Attention shoppers! Tony-winning Broadway producer Scott Sanders has sold his self-named company to Westfield Corporation, which builds and operates malls from Los Angeles’ Century City to the redeveloped World Trade Center site in lower Manhattan.

New York-based Westfield announced today that Sanders, who won a best musical revival Tony Award in June for The Color Purple, has been named Westfield’s first-ever Creative Head of Global Entertainment. Scott Sanders Theatrical Productions will be wholly acquired by Westfield, whose portfolio includes 35 malls in the U.S., the U.K. and Italy.

Cynthia Erivo in '“The Color Purple”' at the Tony Awards on June 12, 2016.
Cynthia Erivo in ‘“The Color Purple”’ at the Tony Awards on June 12, 2016.
Evan Agostini/Invision/AP

While continuing to produce Broadway shows and other projects, Sanders is charged with “creating immersive entertainment and experiential events destined for Westfield properties around the globe,” according to the announcement from Westfield. His long-time collaborator, Carol Fineman, becomes V.P. for Theatrical Productions and producer and will oversee current and upcoming stage projects. Sandy Block, another principal in the Sanders company, is leaving the company but will remain with Color Purple as producer and marketing director.

Sanders’ move isn’t entirely out of left field. Before devoting himself primarily to Broadway, he produced at Radio City Music Halls and was responsible for events as diverse as Michael Jackson’s 1993 Super Bowl XXVII halftime show.

“I had not been interested in selling,” Sanders told Deadline in a telephone interview today. “But my roots are working in much larger spaces, and I’ve been watching as Cirque du Soleil reinvented the form of live entertainment, with people going into a  communal experience.” He met with Westfield co-chief executives Peter and Steven Lowy, whose father, Frank Lowy, founded the company.  “They’re very excited about being in the entertainment space,” Sanders said. “They started talking about creating entertainment in their flagship spaces that can tie together with their customers.”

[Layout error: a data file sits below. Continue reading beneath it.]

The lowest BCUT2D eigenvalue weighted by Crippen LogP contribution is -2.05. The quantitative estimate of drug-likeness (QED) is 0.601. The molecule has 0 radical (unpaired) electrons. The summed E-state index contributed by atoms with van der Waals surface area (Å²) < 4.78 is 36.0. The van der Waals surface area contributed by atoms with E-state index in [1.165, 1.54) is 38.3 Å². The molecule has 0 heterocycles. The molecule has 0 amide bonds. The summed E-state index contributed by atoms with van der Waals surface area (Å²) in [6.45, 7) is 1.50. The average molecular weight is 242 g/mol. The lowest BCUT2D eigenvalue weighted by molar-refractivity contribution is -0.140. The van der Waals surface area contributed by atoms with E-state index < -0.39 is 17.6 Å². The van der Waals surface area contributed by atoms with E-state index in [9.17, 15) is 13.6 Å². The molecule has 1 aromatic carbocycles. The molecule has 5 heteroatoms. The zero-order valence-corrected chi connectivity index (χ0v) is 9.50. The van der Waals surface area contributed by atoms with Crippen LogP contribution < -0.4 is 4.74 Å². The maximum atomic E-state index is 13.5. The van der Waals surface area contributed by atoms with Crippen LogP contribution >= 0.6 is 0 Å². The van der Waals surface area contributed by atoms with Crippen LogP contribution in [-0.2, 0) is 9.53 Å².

Sanders said the possibilities would not be limited to short-form live entertainment and could include “food, TV, flowers, dance, all forms of entertainment. It is shopping, but they’re got all of this space and the stores close —  why not use that space late night on weekends?

Sanders and his team will continue, under the Westfield banner, to oversee development and production of their current slate of Broadway-bound productions including Tootsie, Coal Miner’s Daughter and Up Here as well as the motion picture adaptation of Lin-Manuel Miranda’s In the Heights. Additional stage titles will be announced.

 

With Sanders’ appointment, Westfield says it will be ‘further deepening its consumer engagement with organically-inspired events and wholly-integrated theatrical experiences tying together high-end retail, music, fashion, food, culture and cinema.”

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Westfield Corp.’s World Trade Center site in Lower Manhattan.
Westfield Corp.

“As we continue to integrate our digital platform with our physical assets, it is important that we also provide vibrant, exciting places for retailers and consumers,” said Peter Lowy in the corporate announcement. “Scott’s talent and experience will help us create compelling new content and entertainment. This continues our tradition of making our centres about more than just shopping. Live events and entertainment have always been critical to Westfield and Scott will provide a new dimension to our approach and help us further our engagement with our consumers.”